That list includes a lot more than malicious software, too. Categories include Adware, Hack Tool (many of which are legitimate), Joke, Misleading Application, Potentially Unwanted App, and Security Assessment Tool. When I excluded those categories, I ended up with only 213 named entries in the Trojan, Worm, and Virus categories.
I was surprised to find that many of the definitions on this list are for very old pieces of code. During this one-week period in April 2012, Symantec updated its definitions for the following pieces of ancient malware and bumped up the counter in its definition files accordingly:
- The SubSeven Trojan, which was a big deal in the late 1990s but was officially shut down in 2003
- W32.Chir.B@mm, a mass-mailing worm from 2002 that targets Internet Explorer versions 4 through 5.5
- Spybot, a family of worms that spread using the Kazaa file-sharing network and a variety of Windows 2000/XP flaws that were patched in 2003
- Netsky, a 2004-vintage mass-mailing worm
- Mydoom, another mass-mailing worm that spawned one of the first botnets; it was programmed to do most of its damage in February 2004 and fizzled out within a few years
In addition, these April 2012 definition files include multiple revised detections for Waledac and Rustock, the Trojans responsible for two prolific spam botnets that were decisively shut down in February 2010 and March 2011, respectively.
For each named entry, Symantec includes the date when that entry was first added to its definitions list. Out of the total of 213 new named entries on the list, more than 85% were from 2010 or earlier. Only 31 entries were discovered in 2011 or 2012. And one-third of those were from non-Windows platforms.
Two of the recent samples were for OS X—the original OSX.Flashback, from last fall, and the newer OSX.Flashback.K, which wreaked havoc on Mac owners over the past month.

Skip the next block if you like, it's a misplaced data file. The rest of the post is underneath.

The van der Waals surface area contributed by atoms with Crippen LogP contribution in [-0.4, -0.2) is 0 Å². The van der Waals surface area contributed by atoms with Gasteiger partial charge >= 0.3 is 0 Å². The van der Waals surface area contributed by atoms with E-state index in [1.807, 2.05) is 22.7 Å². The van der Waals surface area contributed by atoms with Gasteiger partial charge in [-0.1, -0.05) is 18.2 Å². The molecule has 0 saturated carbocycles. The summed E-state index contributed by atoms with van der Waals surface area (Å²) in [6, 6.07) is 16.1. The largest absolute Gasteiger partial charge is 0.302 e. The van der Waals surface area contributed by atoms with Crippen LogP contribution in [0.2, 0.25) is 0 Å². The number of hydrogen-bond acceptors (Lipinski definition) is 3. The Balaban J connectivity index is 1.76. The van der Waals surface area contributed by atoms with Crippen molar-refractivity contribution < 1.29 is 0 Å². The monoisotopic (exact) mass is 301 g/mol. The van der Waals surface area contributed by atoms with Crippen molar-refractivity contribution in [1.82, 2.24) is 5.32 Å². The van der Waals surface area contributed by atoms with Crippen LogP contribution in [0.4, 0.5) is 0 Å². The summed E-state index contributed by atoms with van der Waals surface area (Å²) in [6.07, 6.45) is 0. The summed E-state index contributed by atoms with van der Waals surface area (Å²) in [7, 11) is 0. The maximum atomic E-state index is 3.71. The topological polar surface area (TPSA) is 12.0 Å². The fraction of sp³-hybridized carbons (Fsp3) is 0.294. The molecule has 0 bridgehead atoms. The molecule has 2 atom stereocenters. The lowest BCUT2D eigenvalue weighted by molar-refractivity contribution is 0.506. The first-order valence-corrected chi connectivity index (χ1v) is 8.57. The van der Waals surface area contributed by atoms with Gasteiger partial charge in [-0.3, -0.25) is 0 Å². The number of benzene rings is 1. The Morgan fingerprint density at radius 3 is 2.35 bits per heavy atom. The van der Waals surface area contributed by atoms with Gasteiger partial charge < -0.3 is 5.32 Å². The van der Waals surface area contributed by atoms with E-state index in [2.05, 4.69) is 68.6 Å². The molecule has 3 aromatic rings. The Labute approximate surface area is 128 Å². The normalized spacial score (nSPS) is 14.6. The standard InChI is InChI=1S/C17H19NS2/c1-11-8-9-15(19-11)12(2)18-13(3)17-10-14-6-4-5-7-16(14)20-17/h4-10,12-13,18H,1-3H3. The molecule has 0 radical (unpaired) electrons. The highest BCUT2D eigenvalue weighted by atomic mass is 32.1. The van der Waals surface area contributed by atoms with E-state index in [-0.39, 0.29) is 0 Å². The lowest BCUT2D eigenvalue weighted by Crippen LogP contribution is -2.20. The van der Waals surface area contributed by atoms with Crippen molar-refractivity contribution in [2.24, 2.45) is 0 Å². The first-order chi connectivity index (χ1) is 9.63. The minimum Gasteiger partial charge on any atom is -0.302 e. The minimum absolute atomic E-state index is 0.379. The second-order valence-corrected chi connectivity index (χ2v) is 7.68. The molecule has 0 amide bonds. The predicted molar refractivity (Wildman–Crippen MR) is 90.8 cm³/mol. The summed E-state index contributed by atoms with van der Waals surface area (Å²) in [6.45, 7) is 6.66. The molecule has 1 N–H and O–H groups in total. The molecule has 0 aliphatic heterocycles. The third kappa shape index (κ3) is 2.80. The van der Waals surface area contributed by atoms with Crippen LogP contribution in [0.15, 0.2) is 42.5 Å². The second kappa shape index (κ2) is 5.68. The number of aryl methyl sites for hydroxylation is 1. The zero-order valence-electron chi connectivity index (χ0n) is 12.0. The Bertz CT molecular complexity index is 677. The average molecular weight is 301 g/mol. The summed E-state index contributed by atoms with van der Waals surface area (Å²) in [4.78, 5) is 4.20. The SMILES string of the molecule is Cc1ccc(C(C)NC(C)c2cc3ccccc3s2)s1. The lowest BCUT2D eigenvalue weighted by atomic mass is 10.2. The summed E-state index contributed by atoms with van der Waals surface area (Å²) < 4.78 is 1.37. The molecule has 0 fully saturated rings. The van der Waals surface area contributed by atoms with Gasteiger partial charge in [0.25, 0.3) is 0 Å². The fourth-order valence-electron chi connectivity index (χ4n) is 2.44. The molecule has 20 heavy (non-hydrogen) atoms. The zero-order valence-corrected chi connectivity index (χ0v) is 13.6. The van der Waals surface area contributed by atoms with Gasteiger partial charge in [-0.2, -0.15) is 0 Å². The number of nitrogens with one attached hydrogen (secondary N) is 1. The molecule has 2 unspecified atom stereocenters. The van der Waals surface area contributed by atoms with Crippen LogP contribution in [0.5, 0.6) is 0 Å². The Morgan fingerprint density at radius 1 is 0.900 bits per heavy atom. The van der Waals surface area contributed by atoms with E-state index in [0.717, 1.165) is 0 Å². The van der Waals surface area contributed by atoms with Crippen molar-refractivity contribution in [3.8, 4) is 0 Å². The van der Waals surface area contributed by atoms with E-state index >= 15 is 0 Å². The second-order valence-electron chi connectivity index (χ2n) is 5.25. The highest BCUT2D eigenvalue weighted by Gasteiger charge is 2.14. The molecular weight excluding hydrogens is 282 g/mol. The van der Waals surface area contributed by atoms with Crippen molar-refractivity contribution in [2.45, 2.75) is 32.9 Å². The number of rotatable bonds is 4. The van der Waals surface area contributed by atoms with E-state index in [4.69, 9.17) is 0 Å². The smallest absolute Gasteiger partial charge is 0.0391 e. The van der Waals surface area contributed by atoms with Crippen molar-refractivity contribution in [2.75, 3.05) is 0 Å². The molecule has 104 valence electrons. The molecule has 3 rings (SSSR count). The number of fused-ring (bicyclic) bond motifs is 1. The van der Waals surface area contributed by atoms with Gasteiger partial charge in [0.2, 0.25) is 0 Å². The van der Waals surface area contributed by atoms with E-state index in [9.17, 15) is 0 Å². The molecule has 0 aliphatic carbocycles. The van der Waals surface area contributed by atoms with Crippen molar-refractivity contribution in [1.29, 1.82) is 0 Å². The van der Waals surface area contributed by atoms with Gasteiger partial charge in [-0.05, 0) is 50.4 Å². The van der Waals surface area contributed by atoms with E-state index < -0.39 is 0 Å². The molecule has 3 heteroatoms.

Most interestingly, eight entries on the list—more than 25%—were for Android-related malware. Given the size of the Android installed base and the lack of any central control over Android app markets, that shouldn’t be surprising. On its Latest Threats and Risks list, Symantec includes writeups for more than 80 Android-related programs, most classified as Trojans or Spyware. That's 11% of the total of 720 items on the list.
To make sure those numbers were representative, I looked at the Symantec definitions database for the entire month of March. In all, 66 new named entries were added to the list, or about two per day. Of that total, 36 represented new, named Trojans, viruses, and worms. Five of them were aimed at Android devices, one targeted OS X (no, it wasn’t a Flashback variant), and there was one new entry each for Symbian OS, Linux, and an Adobe Flash Player exploit.
In its 2011 Security Intelligence report, released earlier this year, Microsoft security researchers noted the problem with trying to measure the threat landscape by counting unique malware samples:
Ever since criminal malware developers began using client and server polymorphism (the ability for malware to dynamically create different forms of itself to thwart antimalware programs), it has become increasingly difficult to answer the question “How many threat variants are there?” Polymorphism means that there can be as many threat variants as infected computers can produce; that is, the number is only limited by malware’s ability to generate new variations of itself.
If you look carefully at the Windows malware landscape over the last 10 years, it’s apparent that a relatively small number of families are responsible for almost all the damage we’ve seen. I’ll look more closely at those families, and the evolution of Windows malware, in a follow-up to this post.